What do you do when...

  1. Ok...Another new RN question from me.
    What do you do when you have a patient that you know something bad is going on with, but you can't put your finger on it?

    This happened to me the other night. I got everyone I could drag into the room to see what their opinion was and no one else could find anything new wrong that would be causing the new anxiety and other symptoms. I called the doc twice early in the night (well...before 1am anyway) and ended up calling him twice just before 5 am when FINALLY pt was in repiratory distress and was transferred to ICU. I feel like maybe if he had gotten there earlier in the night maybe the outcome would have been better, but there was nothing to base moving him earlier on other than my observation that his behavior was "different" and his BP seemed more difficult to hear (severe PVD pt, never had been easy to get a BP on) and I guess those observations don't fit the criteria to transfer to the unit.
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    About memphispanda

    Joined: Sep '02; Posts: 957; Likes: 5
    new Med-Surg RN


  3. by   lsyorke
    [QUOTE=memphispanda]Ok...Another new RN question from me.
    What do you do when you have a patient that you know something bad is going on with, but you can't put your finger on it?

    Always trust that gut instinct!!!! It will happen over and over again!
  4. by   CCU NRS
    Sometimes there really is nothing you can do. Imminent doom syndrome happens. I have seen it, anxiety that is not relieved and leads to or is caused by an event that eventually happens.

    With resp. distress if you know your doc or more importantly your doc knows you, you can get an order for interventions based on parameters.

    Ask if you can go to a NRB mask if sats are below 90% or a general keep sats >90% and if it happens (decreased sats)would you like a set of ABGs. Something for anxiety to help the Pt relax, even if its just Benedryl for restlessness it can help calm a person that is having anxiety. you can ask for B/P parameters and if he would like to be notified if these happen.
    I have noticed that docs are usually smart enough to know when someone is asking the right questions and listen a little closer, and perhaps intervene sooner when they percieve the situation has a potential to deteriorate and they know that the person telling them has a Good Eye so to speak.
  5. by   dianah
    It's called intuition mixed with common sense. Some have it, some have to develop it. Some never get it. Good for you, listening to your gut!
  6. by   lady_jezebel
    This new RN can't wait until she's there one day! Truly, nothing is more valuable than EXPERIENCE in the profession of nursing.
  7. by   IloveSnoopy
    I know exactly what you are talking about. I went thru the same thing all weekend with a patient. Clinically, she was stable, yet I just had this feeling that something wasn't right. Well...my suspicions were correct...because apparently she crashed the end of day shift on Sunday...and was gone by the time I got there on nights. I actually had called the doc and just "updated" him on her,etc....I think he thought I was crazy...he just told me to continue to monitor her...which i was already doing. Like someone else said...it's not really something that can be learned....it's just a sixth sense so to speak. I also agree.....Good for You....for listening to your sixth sense. Bravo :hatparty:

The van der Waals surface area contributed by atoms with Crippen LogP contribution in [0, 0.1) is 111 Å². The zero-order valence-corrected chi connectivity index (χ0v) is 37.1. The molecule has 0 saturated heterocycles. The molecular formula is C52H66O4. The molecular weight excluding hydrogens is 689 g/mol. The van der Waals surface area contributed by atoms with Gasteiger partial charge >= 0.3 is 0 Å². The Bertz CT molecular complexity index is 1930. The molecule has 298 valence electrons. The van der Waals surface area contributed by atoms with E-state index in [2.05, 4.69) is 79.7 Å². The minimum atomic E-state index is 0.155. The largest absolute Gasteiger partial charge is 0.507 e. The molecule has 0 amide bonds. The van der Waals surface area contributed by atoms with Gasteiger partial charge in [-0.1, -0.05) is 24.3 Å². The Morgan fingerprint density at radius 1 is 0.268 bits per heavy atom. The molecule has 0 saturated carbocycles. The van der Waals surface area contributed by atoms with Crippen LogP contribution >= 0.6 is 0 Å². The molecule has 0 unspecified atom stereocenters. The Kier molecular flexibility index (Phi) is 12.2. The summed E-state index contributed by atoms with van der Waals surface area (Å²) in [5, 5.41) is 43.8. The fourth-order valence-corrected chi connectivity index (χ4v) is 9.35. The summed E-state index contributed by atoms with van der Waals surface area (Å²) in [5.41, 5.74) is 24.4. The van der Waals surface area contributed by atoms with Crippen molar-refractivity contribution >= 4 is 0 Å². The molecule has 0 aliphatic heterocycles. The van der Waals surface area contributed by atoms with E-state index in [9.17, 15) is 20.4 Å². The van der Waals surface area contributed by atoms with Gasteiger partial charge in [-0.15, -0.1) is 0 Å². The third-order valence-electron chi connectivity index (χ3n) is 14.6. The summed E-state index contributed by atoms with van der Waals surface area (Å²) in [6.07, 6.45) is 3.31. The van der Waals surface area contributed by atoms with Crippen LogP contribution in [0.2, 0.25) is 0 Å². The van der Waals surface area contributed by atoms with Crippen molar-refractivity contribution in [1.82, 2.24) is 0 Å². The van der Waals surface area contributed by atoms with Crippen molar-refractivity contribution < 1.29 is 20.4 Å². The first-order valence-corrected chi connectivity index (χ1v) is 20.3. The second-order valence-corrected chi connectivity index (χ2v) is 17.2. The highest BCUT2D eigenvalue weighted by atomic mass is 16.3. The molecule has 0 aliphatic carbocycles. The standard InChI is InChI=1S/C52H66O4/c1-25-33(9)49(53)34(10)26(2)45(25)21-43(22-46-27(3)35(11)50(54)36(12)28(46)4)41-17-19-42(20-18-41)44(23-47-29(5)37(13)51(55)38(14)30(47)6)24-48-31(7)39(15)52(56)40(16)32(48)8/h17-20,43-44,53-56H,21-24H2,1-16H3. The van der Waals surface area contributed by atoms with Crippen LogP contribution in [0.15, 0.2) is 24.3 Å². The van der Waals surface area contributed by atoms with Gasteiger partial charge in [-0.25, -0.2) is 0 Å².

8. by   CoffeeRTC
    I know exactly what you are talking about..Its just a feeling you get and cant really pinpoint what is wrong... Working in LTC you get a lot of these. Normally I will call the family to see if they noticed anything different and keep a close eye on the pts.. sometimes ask the MD for a few labs or even check the blood sugar.. Be surprised what you find.. UTI, urosepsis, exac of CHF. Always go with you gut, do a full assessment and document.
  9. by   laurasc
    When I was a student nurse someone once said to me that when you feel for a pulse you actually feel two. One, you feel the beats which you count and two you feel the patient. It always seemed very cryptic and nonsensical to me until the day I realized that I was indeed "feeling" the patient. It's what I call the "nurse's eyes"...a combination of training, experience and intuition, the very essence of nursing IMO.

    As for the outcome being different....yes, it could have been different. If you hadn't of been that vigilant, you could have missed it altogether and your patient could have died.

    You used your "Nurse's eyes" that night. You did good. Very well done.
  10. by   unknown99
    Yes, always trust your nurses intuition. It is a gift!!! If I have a patient who I know something is wrong, but can't put my finger on it, I keep after the doctor until something is actually done!!!
  11. by   Tweety
    Kudos for having the instinct to know there might be a problem and you were on the ball observing him. The outcome would have been the same had you transfered him to the unit earlier, so don't feel bad that the patient later crashed, the patient was going to crash even if he/she were in the unit. Suppose you didn't have such keen assessment skills and thought he/she was just fine and went about your business, the outcome would have been much worse.